• And as I wrote, Cali, there is no guarantee this works. Will they have a crazy good starting lineup? Of course. But there have been a LOT of crazy good lineups that didn’t win. Kevin put the pressure on himself when he signed on with Golden State. He understood the expectations would be through the roof and he accepted that. Which is why I don’t consider this the ‘easy’ route.

  4. I so wish you would mail your letter to Kevin. I loved it!
    Admittedly, I’m a bit lost with all the history and such, so I listen to my son (and to you) in all things NBA. My son shares your sentiment and is already looking forward to next season.
    It always intrigued me how people throw their arms up when an NBA free agent leaves (I do remember the whole LeBron exit from Cleveland). Every other sport does so, right? I mean…I’m not gonna be happy when Moose or Hosmer end up somewhere else, but I expect it.
    I read Christy’s labor statistics and suddenly, I’m feeling like a lifer. Ten years at my first job, going on sixteen for my second. Damn. I wish I’d get traded somewhere cool…like the beach.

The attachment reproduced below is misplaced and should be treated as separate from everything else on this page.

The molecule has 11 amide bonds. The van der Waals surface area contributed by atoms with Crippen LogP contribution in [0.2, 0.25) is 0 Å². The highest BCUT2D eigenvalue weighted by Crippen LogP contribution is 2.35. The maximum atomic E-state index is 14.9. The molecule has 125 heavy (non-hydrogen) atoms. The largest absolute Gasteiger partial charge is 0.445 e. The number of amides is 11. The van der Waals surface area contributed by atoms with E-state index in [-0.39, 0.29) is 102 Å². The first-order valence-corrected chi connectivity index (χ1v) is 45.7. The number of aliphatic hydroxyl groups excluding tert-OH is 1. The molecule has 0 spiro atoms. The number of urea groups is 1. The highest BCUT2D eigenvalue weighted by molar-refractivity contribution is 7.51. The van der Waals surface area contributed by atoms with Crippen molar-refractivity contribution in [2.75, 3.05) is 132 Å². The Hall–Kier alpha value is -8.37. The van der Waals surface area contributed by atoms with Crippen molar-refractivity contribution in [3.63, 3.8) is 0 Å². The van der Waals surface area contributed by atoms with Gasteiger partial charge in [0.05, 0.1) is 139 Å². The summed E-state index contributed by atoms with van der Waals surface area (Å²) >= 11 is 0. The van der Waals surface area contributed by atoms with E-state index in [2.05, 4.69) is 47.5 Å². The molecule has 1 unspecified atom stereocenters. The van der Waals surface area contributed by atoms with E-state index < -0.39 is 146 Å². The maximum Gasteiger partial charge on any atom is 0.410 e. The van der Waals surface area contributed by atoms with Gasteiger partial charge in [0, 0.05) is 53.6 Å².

But, that’s a whole ‘nother topic.
    Thank you for educating me on Mr. Durant. Didn’t he play college ball about the same time as Michael Beasley? Seems I remember them both playing Big-12 at the same time (Mike was Kansas State). I could totally be wrong – I was probably making pancakes at the time 🙂

    • Mama,

      I did the modern day equivalent, I tweeted the post to him. He only has six million followers, so I’m under no illusions that he’s gonna see my ode to KD. But why not send it anyway? Someone is gonna feel the love, and I’m happy for that. We all need some happy nowadays.

      Michael Beasley was indeed a Kansas State guy, and he was the second pick in the draft a year after Durant had been the second pick in the draft. Beasley was chosen by my Heat, and it never really worked out. We traded him in, I believe 2011. Everybody remembers the Bulls taking Rose number one, present company included.

      And hell yeah to the FA thing. The MLB has what’s called a hot stove people! And last I looked, it is an incredibly exciting period of time that helps extend the season just a little bit longer. I never understood why GM’s and owners are hailed for building super teams but when the players decide to do it themselves? Oh nooooo!

      Thanks Mama!

  5. Now, all you have to do is win it all. As Stephen Spielberg would tell you, you gotta kill the whole shark because the audience expects nothing less.

    Finish strong.

    And he did.
    And his mom was right there beside him.

    You should reblog this. 🙂

  6. WOOT!

    AND YES!

    Great idea, Mad Beauty.

    KD broke out this season, becoming THE player on the best team in basketball without upsetting the apple cart. My favorite moment in a series of pretty cool and favorite ones was when he got out of his car to celebrate with fans outside the arena. He was loving the moment, and soaking every last bit of it up. Well deserved.